Unoppressive Bargain Books

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Unoppressive Non-Imperialist Bargain Books
Section: Lower Manhattan
Neighborhood: Greenwich Village
Address: 34 Carmine St
Owner/Operator: Drougas Books
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In the heart of the bohemian neighborhood of Greenwich Village lies a quirky little used bookstore that is typical of the neighborhood. The Unoppressive Non-Imperialist Bargain Bookstore is an independent used bookstore that caters to a wide assortment of eclectic tastes and serves as a respite for aspiring writers, students, poets, philosophers, and romantic souls from all sorts of backgrounds.

Immediately upon entering the store, one is struck with the sheer volume of offbeat books and novelty items cramping the entire space. As customers walk through the space, they are struck with the sense of stacks of books encasing them in small literary cubby holes as stacks and shelves are arranged in a maze filled with little alcoves. Unexpected surprises are found in the nooks and crannies of the store. There are a couple of antique typewriters surrounded by mountains of books and a stack of paper with a chair before them. One is hidden in a little antique booth and pictured below. The typewriters were used by famous New York authors.

The front space is divided by a counter that is easily mistaken for another heap of books on a table. There are two ways to proceed one is up a little step labeled "Live for Humanity" and the other is under a small arch between shelves marked "Blue Oyster Tea Room". The tea room is amid a cluster of stacks and consists of a small pastry counter and precisely three small tables. Somehow a few armchairs managed to be tucked in around the tables, though they are too surrounded by books whose stacks are interrupted by a few plush red theater chairs.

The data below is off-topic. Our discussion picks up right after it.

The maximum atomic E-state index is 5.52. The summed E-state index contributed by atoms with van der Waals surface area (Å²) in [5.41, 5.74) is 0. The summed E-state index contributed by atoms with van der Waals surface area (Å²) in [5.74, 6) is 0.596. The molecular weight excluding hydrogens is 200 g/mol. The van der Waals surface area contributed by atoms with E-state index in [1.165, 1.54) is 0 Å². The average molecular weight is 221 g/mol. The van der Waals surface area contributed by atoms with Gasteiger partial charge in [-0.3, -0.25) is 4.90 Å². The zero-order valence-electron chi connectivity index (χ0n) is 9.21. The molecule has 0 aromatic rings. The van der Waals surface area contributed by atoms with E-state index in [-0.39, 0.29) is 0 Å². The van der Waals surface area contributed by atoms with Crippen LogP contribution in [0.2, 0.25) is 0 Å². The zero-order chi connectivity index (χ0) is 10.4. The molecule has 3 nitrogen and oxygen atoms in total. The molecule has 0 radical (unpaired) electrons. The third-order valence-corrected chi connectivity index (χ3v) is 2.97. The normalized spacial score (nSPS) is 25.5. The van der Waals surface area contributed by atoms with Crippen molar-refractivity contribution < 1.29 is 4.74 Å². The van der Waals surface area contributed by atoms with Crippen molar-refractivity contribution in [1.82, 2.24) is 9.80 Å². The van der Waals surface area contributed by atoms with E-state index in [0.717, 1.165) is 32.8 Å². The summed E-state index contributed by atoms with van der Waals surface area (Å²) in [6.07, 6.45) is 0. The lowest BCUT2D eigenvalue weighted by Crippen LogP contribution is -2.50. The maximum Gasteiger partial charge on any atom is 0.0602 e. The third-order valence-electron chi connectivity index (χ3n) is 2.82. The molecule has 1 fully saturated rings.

Continuing through "Live for Humanity" is a maze of stacks and shelves and a very very narrow staircase. There are three floors in total to the space and all are cramped as well. Downstairs is a basement with a low ceiling in which a few cots and a piano were shoved in among the books. Upstairs is another cramped floor with a couple of small sofas and armchairs arranged in such a way to allow for readings, salons, writing workshops, and other events to take place.

Scattered throughout the space are bits of art, random signs with inspirational or philosophical quotes left by visitors and stuck among the stacks and shelves. Community bulletin boards are also common fixtures.

In the warmer and drier months, the bookstore will toss out a few outdoor tables and chairs to accommodate customers. There is usually a bargain table to entice customers inside as well.

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